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Fire customers for increased profitabilityFire customers for increased profitability

The owner of a well-regarded flight school once told me how he’d grown his business from a shoestring operation to a thriving and profitable company in only six years. Bob, as we’ll call him, had much wisdom to share, but particularly interesting to me was the breakthrough he experienced the first time he “fired” a student.

Bob explained how, after opening his business, he had tried to accommodate the needs of every customer who came in the door. He and his wife had struggled with unacceptable margins in an effort to make flying affordable for all of their students. One day, after tackling a particularly trying cash flow problem, Bob was approached by a customer wanting to negotiate a few more dollars off of his already discounted flight training costs.
“You know,” Bob said to the customer, “I don’t think we’re the right flight school for you. I really think it’s time you visited the folks down the road. They’re less expensive than we are and could be just what you’re looking for.”

“But I like your flight school better,” the customer protested.

“I appreciate that,” Bob said, “but you clearly need a lower price than we can offer. Now is a good time to make the change.” Bob then thanked the customer for his business and ushered him out the door.

“I didn’t think much about what I was saying at the time,” Bob told me, “but later I realized it was a major breakthrough for us, because once I’d told one customer no, I suddenly found myself able to draw the line with others. We’d known all along what we needed to charge to make a profit, but on that day I came to grips with setting profitable rates and abandoning those unwilling to pay them. We finally recognized that we needed to pick and choose our customers, and turn away those not profitable for our business. It sounds harsh, but without a profit you can’t have a business, so this decision was good for everybody—us and our customers.”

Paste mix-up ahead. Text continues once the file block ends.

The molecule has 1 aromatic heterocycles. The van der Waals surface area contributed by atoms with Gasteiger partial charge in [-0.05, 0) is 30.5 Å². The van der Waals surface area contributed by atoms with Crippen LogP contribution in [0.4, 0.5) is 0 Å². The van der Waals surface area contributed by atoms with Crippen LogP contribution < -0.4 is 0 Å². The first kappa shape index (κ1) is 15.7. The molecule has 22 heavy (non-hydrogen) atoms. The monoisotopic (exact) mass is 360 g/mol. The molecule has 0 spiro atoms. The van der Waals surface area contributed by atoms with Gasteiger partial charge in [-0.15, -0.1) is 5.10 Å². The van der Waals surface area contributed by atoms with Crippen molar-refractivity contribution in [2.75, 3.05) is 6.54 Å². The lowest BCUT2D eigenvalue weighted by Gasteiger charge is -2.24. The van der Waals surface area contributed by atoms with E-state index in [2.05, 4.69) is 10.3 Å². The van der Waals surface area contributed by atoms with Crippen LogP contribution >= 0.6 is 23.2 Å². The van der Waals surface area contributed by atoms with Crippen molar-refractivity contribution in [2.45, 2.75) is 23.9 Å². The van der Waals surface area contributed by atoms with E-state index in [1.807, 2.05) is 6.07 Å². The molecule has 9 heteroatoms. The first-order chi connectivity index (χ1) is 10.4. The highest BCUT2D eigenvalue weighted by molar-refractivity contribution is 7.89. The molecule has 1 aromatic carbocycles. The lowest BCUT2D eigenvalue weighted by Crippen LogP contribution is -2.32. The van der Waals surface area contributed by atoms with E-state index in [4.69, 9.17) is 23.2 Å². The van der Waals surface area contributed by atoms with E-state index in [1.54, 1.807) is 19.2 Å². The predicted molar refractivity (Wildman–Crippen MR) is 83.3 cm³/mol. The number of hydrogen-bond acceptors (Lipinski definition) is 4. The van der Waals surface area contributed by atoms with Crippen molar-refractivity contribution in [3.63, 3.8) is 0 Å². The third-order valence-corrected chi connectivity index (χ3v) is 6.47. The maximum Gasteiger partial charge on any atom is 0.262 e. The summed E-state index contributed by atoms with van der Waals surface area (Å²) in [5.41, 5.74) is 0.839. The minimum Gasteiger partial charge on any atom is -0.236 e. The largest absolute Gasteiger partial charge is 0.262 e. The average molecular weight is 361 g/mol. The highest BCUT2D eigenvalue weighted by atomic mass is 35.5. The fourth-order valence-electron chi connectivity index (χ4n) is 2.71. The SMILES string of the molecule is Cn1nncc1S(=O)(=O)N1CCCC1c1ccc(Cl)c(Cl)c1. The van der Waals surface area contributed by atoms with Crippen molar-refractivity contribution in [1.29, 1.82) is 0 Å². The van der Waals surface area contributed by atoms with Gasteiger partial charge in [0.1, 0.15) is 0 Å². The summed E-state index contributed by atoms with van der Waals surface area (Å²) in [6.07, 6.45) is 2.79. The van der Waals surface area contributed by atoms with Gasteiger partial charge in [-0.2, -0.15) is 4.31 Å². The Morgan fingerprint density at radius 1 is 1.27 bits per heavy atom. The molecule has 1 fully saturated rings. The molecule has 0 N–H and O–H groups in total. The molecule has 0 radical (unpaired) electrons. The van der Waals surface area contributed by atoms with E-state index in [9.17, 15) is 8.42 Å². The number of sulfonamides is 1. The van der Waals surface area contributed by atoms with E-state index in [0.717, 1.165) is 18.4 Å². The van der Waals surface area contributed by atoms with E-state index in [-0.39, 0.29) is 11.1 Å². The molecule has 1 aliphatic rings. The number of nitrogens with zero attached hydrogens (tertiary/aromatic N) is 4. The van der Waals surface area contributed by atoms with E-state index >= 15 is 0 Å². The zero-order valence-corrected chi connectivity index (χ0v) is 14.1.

Bob then showed me around his beautiful facility, bragging about customer service and the high maintenance standards he sets for his training airplanes. “None of this could happen,” he explained, “until we became selective about our customers.”

Talking with Bob reminded me of similar wisdom once shared with me by the businessman who owned the largest independent insurance agency in our town. In his file cabinets, each customer’s folder was emblazoned with a green, yellow, or red adhesive dot. “What do they mean?” I asked.

“Insurance is a business where you’re made or broken by the quality of your customers,” he said. “During our difficult early years, we learned that many customers demanded service way out of proportion to their accounts, and it was literally killing our business. We’d spend hours struggling to find a better deal for a $100-a-year customer, while ignoring large and really profitable accounts unless they called with a problem.

“We quickly realized that we had to find a way to trim losing customers so we could concentrate on building the winning ones, so we decided to rate our customers based on their profitability to our business.”

He then explained how his agency annually rates every customer, considering factors such as premium size, payment record, new coverage added over the year, number of claims, and service required. “Those who exceed a certain ratio get a green dot,” he told me. “They are our best customers and we treat them like gold. Customers rating poorly for more than one year running, we direct elsewhere. Of course we don’t want to leave anyone in the lurch, so we refer them to other agencies. But once the decision is made, they have to switch. Yellow dots are for marginal customers. Those earning yellow for two years running we code red, and then if that lasts for a year we let them go.”

Back to the business of flight training. Dropping customers may sound harsh. But here are two business owners among many who’ve learned how expensive it is to carry unprofitable customers. In a tough business like flight training, you can’t give your good customers what they deserve unless you earn a profit. That means targeting your good customers, focusing service to keep them happy, and letting those who don’t fill the bill go elsewhere. How many customers in your business deserve red dots? “Firing” customers may be painful, but it means more flight schools can flourish. Let’s hear it for a run on green dots

Greg Brown

Greg Bown

Greg Brown is an aviation author, photographer, and former National Flight Instructor of the Year.

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